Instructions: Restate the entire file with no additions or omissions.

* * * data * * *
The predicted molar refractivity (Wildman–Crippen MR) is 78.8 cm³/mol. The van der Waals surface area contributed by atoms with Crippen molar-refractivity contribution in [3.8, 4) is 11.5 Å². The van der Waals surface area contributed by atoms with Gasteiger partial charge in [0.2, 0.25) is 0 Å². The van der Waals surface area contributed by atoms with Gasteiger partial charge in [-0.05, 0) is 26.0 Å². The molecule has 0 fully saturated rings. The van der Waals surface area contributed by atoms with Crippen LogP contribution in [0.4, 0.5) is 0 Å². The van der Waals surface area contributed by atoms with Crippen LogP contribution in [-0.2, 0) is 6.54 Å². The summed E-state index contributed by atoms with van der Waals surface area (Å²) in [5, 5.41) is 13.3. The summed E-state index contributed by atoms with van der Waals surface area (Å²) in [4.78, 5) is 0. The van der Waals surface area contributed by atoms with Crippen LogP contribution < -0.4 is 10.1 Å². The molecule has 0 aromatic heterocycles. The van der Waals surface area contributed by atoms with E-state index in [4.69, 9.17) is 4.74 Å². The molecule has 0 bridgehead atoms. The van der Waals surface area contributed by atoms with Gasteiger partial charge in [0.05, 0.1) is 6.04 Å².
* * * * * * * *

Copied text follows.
The predicted molar refractivity (Wildman–Crippen MR) is 78.8 cm³/mol. The van der Waals surface area contributed by atoms with Crippen molar-refractivity contribution in [3.8, 4) is 11.5 Å². The van der Waals surface area contributed by atoms with Gasteiger partial charge in [0.2, 0.25) is 0 Å². The van der Waals surface area contributed by atoms with Gasteiger partial charge in [-0.05, 0) is 26.0 Å². The molecule has 0 fully saturated rings. The van der Waals surface area contributed by atoms with Crippen LogP contribution in [0.4, 0.5) is 0 Å². The van der Waals surface area contributed by atoms with Crippen LogP contribution in [-0.2, 0) is 6.54 Å². The summed E-state index contributed by atoms with van der Waals surface area (Å²) in [5, 5.41) is 13.3. The summed E-state index contributed by atoms with van der Waals surface area (Å²) in [4.78, 5) is 0. The van der Waals surface area contributed by atoms with Crippen LogP contribution < -0.4 is 10.1 Å². The molecule has 0 aromatic heterocycles. The van der Waals surface area contributed by atoms with E-state index in [4.69, 9.17) is 4.74 Å². The molecule has 0 bridgehead atoms. The van der Waals surface area contributed by atoms with Gasteiger partial charge in [0.05, 0.1) is 6.04 Å².